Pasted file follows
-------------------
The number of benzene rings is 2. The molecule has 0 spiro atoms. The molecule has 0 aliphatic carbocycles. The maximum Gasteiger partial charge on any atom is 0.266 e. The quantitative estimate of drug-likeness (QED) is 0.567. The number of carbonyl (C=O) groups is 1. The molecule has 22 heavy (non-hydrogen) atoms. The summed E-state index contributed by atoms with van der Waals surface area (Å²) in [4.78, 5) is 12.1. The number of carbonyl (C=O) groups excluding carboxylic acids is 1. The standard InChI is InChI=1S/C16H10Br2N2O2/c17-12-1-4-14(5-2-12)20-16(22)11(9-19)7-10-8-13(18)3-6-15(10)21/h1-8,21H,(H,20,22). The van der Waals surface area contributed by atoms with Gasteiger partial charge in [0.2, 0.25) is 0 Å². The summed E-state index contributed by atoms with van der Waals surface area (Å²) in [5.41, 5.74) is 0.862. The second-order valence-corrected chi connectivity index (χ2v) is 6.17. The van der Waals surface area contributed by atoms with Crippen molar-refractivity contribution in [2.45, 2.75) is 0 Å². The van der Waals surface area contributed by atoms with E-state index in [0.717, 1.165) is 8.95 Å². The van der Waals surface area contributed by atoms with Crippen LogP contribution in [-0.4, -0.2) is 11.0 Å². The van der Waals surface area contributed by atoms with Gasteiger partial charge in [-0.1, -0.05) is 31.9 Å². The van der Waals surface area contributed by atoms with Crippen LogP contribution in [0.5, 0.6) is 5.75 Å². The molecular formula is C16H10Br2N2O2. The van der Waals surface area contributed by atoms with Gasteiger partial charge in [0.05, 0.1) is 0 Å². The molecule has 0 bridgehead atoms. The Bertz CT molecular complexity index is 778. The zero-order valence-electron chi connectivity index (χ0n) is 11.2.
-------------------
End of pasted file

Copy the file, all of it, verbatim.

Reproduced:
The number of benzene rings is 2. The molecule has 0 spiro atoms. The molecule has 0 aliphatic carbocycles. The maximum Gasteiger partial charge on any atom is 0.266 e. The quantitative estimate of drug-likeness (QED) is 0.567. The number of carbonyl (C=O) groups is 1. The molecule has 22 heavy (non-hydrogen) atoms. The summed E-state index contributed by atoms with van der Waals surface area (Å²) in [4.78, 5) is 12.1. The number of carbonyl (C=O) groups excluding carboxylic acids is 1. The standard InChI is InChI=1S/C16H10Br2N2O2/c17-12-1-4-14(5-2-12)20-16(22)11(9-19)7-10-8-13(18)3-6-15(10)21/h1-8,21H,(H,20,22). The van der Waals surface area contributed by atoms with Gasteiger partial charge in [0.2, 0.25) is 0 Å². The summed E-state index contributed by atoms with van der Waals surface area (Å²) in [5.41, 5.74) is 0.862. The second-order valence-corrected chi connectivity index (χ2v) is 6.17. The van der Waals surface area contributed by atoms with Crippen molar-refractivity contribution in [2.45, 2.75) is 0 Å². The van der Waals surface area contributed by atoms with E-state index in [0.717, 1.165) is 8.95 Å². The van der Waals surface area contributed by atoms with Crippen LogP contribution in [-0.4, -0.2) is 11.0 Å². The van der Waals surface area contributed by atoms with Gasteiger partial charge in [-0.1, -0.05) is 31.9 Å². The van der Waals surface area contributed by atoms with Crippen LogP contribution in [0.5, 0.6) is 5.75 Å². The molecular formula is C16H10Br2N2O2. The van der Waals surface area contributed by atoms with Gasteiger partial charge in [0.05, 0.1) is 0 Å². The molecule has 0 bridgehead atoms. The Bertz CT molecular complexity index is 778. The zero-order valence-electron chi connectivity index (χ0n) is 11.2.